I wasted a lot of paper & ink. I would write something before going to bed, and wake up to hate it. When I went to record, it would be quite a few takes before I was happy with my final product. I would sometimes record a verse about 17-20 times before it sounded good to my ears. As hard as many may find it to believe, there came a time when I was recording without writing. Given that those weren’t my best lyrics, but I would learn later on that it was a rare talent.

One thing lead to another as time went on. I got involved with other teenagers doing the same thing. We started our own record label. We built a website and we got one of my songs some radio airtime in Chicago & Atlanta. I was maybe 17 at that time. Along the way, I met many people who were encouraging and many who weren’t. I, however, drew more inspiration from the naysayers. At this point, I had about 25-30 decent, studio-quality songs with complete copyrights to the beats & the lyrics under my belt. Me and my friends made CD’s and started sending them out to record labels.

Bad Boy Records got back in touch. As excited as I was about the prospect of being signed to Diddy, an older producer told us to steer clear of the bigger names and find someone who would let us be more independent. Tony Yayo’s cousin in Florida also got in touch, but he wasn’t offering much besides studio time. We thought about being independent, but we didn’t have the capital to take on that task. The only label we found suitable for ourselves was an independent label located in Brooklyn. They offered residence, studio time, production & marketing and only asked for a small share of whatever sells.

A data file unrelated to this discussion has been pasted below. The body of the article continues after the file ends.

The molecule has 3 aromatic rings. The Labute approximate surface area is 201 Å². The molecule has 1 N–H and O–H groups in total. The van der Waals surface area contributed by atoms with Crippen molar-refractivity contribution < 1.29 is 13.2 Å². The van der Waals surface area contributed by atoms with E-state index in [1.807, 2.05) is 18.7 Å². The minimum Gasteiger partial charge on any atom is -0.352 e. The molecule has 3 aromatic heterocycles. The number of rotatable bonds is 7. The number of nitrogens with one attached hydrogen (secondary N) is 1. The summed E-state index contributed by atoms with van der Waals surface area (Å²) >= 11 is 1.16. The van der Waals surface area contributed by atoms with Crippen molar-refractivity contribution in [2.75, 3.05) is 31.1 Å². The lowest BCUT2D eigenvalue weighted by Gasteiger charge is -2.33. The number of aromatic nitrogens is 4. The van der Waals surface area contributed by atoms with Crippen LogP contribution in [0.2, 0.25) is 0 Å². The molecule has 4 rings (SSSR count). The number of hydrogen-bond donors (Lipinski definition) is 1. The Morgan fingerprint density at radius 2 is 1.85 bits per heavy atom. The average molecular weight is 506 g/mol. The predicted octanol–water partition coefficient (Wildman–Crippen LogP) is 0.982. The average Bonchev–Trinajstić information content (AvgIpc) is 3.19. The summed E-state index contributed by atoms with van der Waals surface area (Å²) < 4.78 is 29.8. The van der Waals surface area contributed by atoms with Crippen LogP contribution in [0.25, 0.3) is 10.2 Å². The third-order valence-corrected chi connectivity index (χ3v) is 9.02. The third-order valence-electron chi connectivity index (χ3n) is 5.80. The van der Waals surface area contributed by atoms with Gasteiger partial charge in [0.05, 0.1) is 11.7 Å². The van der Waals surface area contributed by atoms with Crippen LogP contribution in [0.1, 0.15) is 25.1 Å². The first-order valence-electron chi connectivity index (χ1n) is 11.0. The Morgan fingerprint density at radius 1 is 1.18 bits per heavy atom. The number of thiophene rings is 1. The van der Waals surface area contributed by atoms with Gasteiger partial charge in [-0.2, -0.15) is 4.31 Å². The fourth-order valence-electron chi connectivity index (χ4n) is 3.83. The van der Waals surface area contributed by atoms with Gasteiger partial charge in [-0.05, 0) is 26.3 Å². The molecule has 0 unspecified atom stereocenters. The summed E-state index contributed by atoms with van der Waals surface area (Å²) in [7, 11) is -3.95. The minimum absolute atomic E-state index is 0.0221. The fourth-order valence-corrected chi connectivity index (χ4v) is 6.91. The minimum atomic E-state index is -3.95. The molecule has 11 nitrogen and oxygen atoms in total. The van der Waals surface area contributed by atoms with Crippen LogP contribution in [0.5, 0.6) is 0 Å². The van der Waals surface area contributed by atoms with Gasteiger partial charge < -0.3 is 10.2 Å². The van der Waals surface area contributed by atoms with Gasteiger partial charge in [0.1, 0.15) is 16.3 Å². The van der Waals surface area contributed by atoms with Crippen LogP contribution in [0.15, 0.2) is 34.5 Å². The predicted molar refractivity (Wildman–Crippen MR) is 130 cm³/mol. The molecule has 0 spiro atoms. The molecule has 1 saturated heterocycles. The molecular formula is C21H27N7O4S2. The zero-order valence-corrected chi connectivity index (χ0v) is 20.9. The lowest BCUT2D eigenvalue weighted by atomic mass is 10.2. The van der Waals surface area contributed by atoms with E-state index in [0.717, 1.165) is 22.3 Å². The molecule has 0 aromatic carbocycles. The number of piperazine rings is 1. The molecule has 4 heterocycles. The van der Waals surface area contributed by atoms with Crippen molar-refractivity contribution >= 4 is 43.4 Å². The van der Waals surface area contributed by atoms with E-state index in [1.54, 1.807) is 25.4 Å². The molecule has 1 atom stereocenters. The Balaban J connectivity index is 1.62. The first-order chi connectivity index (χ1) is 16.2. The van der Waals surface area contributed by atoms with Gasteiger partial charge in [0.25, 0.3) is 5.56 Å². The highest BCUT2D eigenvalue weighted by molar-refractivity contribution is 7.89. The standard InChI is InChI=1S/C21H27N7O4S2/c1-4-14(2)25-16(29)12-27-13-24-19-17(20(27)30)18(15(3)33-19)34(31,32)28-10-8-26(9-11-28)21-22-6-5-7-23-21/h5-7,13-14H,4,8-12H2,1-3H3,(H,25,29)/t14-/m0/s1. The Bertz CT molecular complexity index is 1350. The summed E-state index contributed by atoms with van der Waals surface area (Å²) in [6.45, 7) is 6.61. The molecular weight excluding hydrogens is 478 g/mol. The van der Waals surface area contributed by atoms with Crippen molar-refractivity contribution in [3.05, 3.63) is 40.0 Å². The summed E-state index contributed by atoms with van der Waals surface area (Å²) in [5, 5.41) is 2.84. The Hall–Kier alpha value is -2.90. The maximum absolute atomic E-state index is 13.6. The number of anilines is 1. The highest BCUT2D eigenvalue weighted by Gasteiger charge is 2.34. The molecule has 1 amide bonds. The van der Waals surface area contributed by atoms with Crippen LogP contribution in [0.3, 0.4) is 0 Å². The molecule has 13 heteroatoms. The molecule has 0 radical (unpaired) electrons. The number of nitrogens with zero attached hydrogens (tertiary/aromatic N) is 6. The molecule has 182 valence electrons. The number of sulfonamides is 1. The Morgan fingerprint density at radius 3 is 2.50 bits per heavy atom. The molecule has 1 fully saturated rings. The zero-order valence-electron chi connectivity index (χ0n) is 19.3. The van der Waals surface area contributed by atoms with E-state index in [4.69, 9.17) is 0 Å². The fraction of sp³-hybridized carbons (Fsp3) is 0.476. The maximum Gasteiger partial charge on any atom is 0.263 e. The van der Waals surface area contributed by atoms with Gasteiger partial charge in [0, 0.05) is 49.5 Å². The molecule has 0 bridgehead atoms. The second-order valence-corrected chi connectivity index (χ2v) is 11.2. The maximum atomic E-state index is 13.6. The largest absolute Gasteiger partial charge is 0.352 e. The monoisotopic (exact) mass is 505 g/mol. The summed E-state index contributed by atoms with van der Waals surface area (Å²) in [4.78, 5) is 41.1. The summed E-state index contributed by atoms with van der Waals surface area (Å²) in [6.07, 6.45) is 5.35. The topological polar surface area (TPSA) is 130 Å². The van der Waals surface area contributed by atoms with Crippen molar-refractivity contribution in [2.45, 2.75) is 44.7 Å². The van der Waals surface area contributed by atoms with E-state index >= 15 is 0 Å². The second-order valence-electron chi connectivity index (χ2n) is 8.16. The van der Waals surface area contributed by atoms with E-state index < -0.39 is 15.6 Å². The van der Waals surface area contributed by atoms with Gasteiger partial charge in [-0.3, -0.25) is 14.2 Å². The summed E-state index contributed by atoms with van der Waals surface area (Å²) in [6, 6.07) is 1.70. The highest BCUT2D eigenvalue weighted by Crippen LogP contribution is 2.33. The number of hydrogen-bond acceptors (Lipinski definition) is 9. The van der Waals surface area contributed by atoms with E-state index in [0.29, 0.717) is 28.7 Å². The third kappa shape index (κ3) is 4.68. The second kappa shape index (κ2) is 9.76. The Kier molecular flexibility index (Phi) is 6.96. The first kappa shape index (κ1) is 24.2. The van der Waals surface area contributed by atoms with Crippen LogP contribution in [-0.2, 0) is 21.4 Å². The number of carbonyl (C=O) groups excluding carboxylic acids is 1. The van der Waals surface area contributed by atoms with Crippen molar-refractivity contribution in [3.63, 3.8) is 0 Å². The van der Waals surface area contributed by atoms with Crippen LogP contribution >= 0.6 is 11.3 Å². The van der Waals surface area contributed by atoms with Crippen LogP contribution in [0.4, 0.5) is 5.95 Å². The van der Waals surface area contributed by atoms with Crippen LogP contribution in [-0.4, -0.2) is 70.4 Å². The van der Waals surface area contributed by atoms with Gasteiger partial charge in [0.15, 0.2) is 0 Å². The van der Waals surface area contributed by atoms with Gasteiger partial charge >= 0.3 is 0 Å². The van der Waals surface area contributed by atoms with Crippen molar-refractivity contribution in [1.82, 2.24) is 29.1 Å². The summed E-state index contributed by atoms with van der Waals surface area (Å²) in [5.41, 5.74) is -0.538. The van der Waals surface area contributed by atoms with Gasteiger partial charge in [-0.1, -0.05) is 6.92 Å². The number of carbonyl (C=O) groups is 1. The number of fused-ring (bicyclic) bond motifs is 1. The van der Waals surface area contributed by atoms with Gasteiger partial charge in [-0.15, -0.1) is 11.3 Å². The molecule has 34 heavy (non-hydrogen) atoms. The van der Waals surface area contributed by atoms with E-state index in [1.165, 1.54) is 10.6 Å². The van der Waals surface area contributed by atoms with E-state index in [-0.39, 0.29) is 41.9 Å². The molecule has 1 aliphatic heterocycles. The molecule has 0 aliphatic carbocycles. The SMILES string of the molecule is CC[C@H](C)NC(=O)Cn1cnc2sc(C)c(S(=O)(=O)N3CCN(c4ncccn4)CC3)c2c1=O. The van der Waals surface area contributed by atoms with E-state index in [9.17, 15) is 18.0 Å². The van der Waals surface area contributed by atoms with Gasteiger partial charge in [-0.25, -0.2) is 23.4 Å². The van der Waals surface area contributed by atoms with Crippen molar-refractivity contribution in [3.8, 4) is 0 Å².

It was decision time and it was senior year. I was way out of touch with my high school’s social circles and I barely maintained honor roll. No one in my family knew what I was up to. I’m pretty sure my dad thought I just watched porn all night on the computer when I actually sat there and produced my music. I would rather have him believe the former than the latter. I wasn’t sure of his reaction & I didn’t want the discouragement. Little did I know, discouragement was inevitable.

Lacking the funds and the motivation, I just sort of drifted away from making music. My passion lacked conviction. I was happy that I didn’t have to think about how to turn my hobby into money. I was happy with what I had. 40 some songs. Music, that I created. The first ever form of creative self expression that appealed to me. A year went by, I graduated. My friends moved. One went on to live in Kentucky. The other in Florida. The first one to move called me and told me about “a cat named soulja boy” who came and rapped at the same studio that he was rapping at. Soulja Boy, as you all know, went on to become quite famous afterwards.